The abilities of the 10 failing hearts obtained at cardiac transplantation to form Ang II and Ang-(1-9) were tested. The patients had had end-stage congestive heart failure due to coronary heart disease (n=5), idiopathic dilated cardiomyopathy (n=3), or congenital heart disease (n=2). Their abilities to degrade Ang I were similar irrespective of the cause of the heart failure. Thus, the amounts of Ang II and Ang-(1-9) formed per sample were 1.37±0.23 and 1.60±0.40 nmol·min−1·mg−1 (±SD; n=10), respectively.
Inhibition of Ang II and Ang-(1-9) Formation by Enzyme Inhibitors
The findings shown in Figs 2⇑ and 3⇑ suggested that degradation of Ang I by human heart tissue is mediated by several enzymes. To study the contribution of the enzymes probably involved, the degradation of Ang I was studied in the presence of various enzyme inhibitors.
In a control experiment, we showed that lowering of pH from 7.3 to 4.0 completely inhibited formation of Ang II and Ang-(1-9), indicating that lysosomal enzymes were not involved in the formation of these peptides by heart homogenate (data not shown). In addition, we showed that >90% of the Ang II– and Ang-(1-9)–forming activities could be sedimented at 40 000g (data not shown). This finding accords with that of Urata et al,5 who showed that chymase activity in heart homogenate resides in the 40 000g membrane preparation.
As shown in the Table⇓, formation of Ang II was effectively inhibited by soybean trypsin inhibitor, which inhibits serine proteases, and by chymostatin, a specific inhibitor of chymotrypsin-like enzymes.6 Moreover, formation of Ang II was inhibited by murine anti-chymase monoclonal antibody (data not shown). Neither of these inhibitors affected the formation of Ang-(1-9). Captopril, a specific ACE inhibitor, also slightly reduced Ang II formation. Similarly, if the experiment was repeated with another ACE inhibitor, lisinopril (1 mmol/L), Ang II formation was reduced by only 10% (data not shown). In addition, aprotinin (0.4 mg/mL), an inhibitor of cathepsin G but not of chymase,10 had no effect on the formation of Ang II and Ang-(1-9), showing that cathepsin G was not involved in Ang I metabolism. These findings indicated that most (≈90%) of the Ang II formed was contributed by heart chymase and very little by heart ACE.
The experiment shown in the Table⇑ was performed with heart homogenate from a patient who had received ACE inhibitors before heart transplantation. Since prolonged therapy with ACE inhibitors may affect the observed ACE activity in heart homogenates, we also carried out inhibitor experiments with homogenates derived from two patients who had not received ACE inhibitors before transplantation. The results, however, were identical to those described above. Thus, >90% of the Ang II–forming activity in the heart tissue was inhibited by soybean trypsin inhibitor and by chymostatin and very little by captopril (data not shown).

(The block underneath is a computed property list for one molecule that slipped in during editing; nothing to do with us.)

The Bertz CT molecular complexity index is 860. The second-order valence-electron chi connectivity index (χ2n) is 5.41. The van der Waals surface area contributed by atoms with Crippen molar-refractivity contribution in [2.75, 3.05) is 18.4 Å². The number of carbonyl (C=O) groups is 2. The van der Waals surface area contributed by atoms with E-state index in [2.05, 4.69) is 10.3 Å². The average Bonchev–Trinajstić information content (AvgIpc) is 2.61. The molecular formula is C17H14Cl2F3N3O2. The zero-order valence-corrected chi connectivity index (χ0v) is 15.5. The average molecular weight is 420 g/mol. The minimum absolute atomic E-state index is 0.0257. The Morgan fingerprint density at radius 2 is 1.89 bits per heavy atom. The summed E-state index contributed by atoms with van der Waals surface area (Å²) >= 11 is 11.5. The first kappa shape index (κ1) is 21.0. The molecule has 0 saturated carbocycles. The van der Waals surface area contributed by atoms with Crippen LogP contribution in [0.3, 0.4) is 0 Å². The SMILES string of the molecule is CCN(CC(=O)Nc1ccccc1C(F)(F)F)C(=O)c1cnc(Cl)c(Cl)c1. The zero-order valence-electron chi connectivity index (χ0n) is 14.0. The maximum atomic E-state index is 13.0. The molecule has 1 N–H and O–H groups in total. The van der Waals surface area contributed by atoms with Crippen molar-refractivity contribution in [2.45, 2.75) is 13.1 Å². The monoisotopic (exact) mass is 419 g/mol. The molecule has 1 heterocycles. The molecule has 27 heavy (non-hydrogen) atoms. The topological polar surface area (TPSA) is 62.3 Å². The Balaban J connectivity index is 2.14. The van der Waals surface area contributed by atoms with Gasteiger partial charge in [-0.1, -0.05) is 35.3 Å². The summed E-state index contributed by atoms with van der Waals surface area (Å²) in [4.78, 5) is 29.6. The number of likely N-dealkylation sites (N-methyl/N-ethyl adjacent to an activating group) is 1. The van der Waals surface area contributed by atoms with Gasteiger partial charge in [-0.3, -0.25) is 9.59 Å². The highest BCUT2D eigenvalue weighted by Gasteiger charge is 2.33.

Formation of Ang-(1-9) was effectively inhibited by EDTA, an inhibitor of metalloproteases, such as carboxypeptidases. A similar inhibitory effect was found with CPI, a specific inhibitor of carboxypeptidases. Since the carboxypeptidase activity found in the heart homogenate cleaved the carboxyterminal leucine from Ang I, this enzymatic activity in human heart tissue is thereafter referred to as CPA-like activity (Table⇑). Furthermore, formation of Ang-(1-9) was inhibited by about 30% by the ACE inhibitor captopril (1 mmol/L) owing to the ability of captopril in high concentrations to inhibit CPA-like activity.21
The results shown in the Table⇑ are typical, obtained with one homogenate. In addition, we tested heart homogenates from seven other donors with similar results (data not shown). Taken together, the above results show that Ang I metabolism in human heart tissue is mediated by three enzymes: heart chymase and heart ACE converting Ang I into Ang II, and heart CPA–like activity degrading Ang I to Ang-(1-9).
Inhibition of Chymase-Mediated Ang II Formation by IF
To mimic the conditions of angiotensin metabolism in the heart interstitium, we incubated Ang I with heart homogenate in the presence of IF. Human IF was obtained from the skin of three healthy donors as described in “Methods.” The total protein concentration of the IF was 27±2.3 mg/mL (±SD; n=7; obtained from the three donors on seven occasions), ie, 31% of the protein concentration of the corresponding sera. In IF, the concentration of the protease inhibitor α1-antitrypsin was 0.56±0.06 mg/mL (±SD), representing 35% of the corresponding serum concentration. IF also contained significant Ang II–forming activity: 0.62±0.07 nmol·min−1·mL−1 (±SD), ie, 24% of the capacity of the corresponding sera. Ang II formation was completely inhibited by 1 mmol/L captopril but not by 100 μmol/L chymostatin, indicating the presence of soluble ACE in IF.
We decided to study first the effect of IF and more specifically the effect of protease inhibitors on the heart chymase–mediated formation of Ang II. For this purpose, Ang I and heart homogenate were incubated with various concentrations of IF (from 0.5% to 100% vol/vol) in the presence of captopril. Captopril inhibits the ACE activity present in the heart tissue and in the IF but leaves chymase activity intact. As shown in Fig 4⇓, heart chymase–mediated Ang II formation was effectively inhibited in the presence of IF. Of the Ang II–forming activity of heart chymase, 50% was inhibited by as little as 0.5% (vol/vol) IF, and >95% was inhibited at concentrations of IF >50%. In contrast, only 40% of Ang-(1-9) formation was inhibited by the presence of 100% IF, showing that the CPA-like activity in heart homogenate was largely preserved (Fig 4⇓).